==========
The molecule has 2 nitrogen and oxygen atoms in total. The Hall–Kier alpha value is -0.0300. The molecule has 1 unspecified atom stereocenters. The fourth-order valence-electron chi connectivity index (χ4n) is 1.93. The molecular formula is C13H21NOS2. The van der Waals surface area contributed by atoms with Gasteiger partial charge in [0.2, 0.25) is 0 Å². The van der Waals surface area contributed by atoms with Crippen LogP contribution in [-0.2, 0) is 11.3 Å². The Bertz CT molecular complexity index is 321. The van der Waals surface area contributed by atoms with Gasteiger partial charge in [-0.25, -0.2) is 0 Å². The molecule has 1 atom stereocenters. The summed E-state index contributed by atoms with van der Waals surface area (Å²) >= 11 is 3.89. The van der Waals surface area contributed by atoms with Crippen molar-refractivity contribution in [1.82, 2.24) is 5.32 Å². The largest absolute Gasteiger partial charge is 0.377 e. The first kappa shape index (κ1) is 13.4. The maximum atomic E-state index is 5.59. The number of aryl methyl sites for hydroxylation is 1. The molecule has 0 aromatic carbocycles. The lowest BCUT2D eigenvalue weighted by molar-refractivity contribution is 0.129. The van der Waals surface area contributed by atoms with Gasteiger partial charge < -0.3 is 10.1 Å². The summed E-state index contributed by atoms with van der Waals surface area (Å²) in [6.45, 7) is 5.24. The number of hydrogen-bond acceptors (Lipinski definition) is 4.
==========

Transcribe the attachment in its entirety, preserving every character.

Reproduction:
The molecule has 2 nitrogen and oxygen atoms in total. The Hall–Kier alpha value is -0.0300. The molecule has 1 unspecified atom stereocenters. The fourth-order valence-electron chi connectivity index (χ4n) is 1.93. The molecular formula is C13H21NOS2. The van der Waals surface area contributed by atoms with Gasteiger partial charge in [0.2, 0.25) is 0 Å². The van der Waals surface area contributed by atoms with Crippen LogP contribution in [-0.2, 0) is 11.3 Å². The Bertz CT molecular complexity index is 321. The van der Waals surface area contributed by atoms with Gasteiger partial charge in [-0.25, -0.2) is 0 Å². The molecule has 1 atom stereocenters. The summed E-state index contributed by atoms with van der Waals surface area (Å²) >= 11 is 3.89. The van der Waals surface area contributed by atoms with Crippen molar-refractivity contribution in [1.82, 2.24) is 5.32 Å². The largest absolute Gasteiger partial charge is 0.377 e. The first kappa shape index (κ1) is 13.4. The maximum atomic E-state index is 5.59. The number of aryl methyl sites for hydroxylation is 1. The molecule has 0 aromatic carbocycles. The lowest BCUT2D eigenvalue weighted by molar-refractivity contribution is 0.129. The van der Waals surface area contributed by atoms with Gasteiger partial charge < -0.3 is 10.1 Å². The summed E-state index contributed by atoms with van der Waals surface area (Å²) in [6.45, 7) is 5.24. The number of hydrogen-bond acceptors (Lipinski definition) is 4.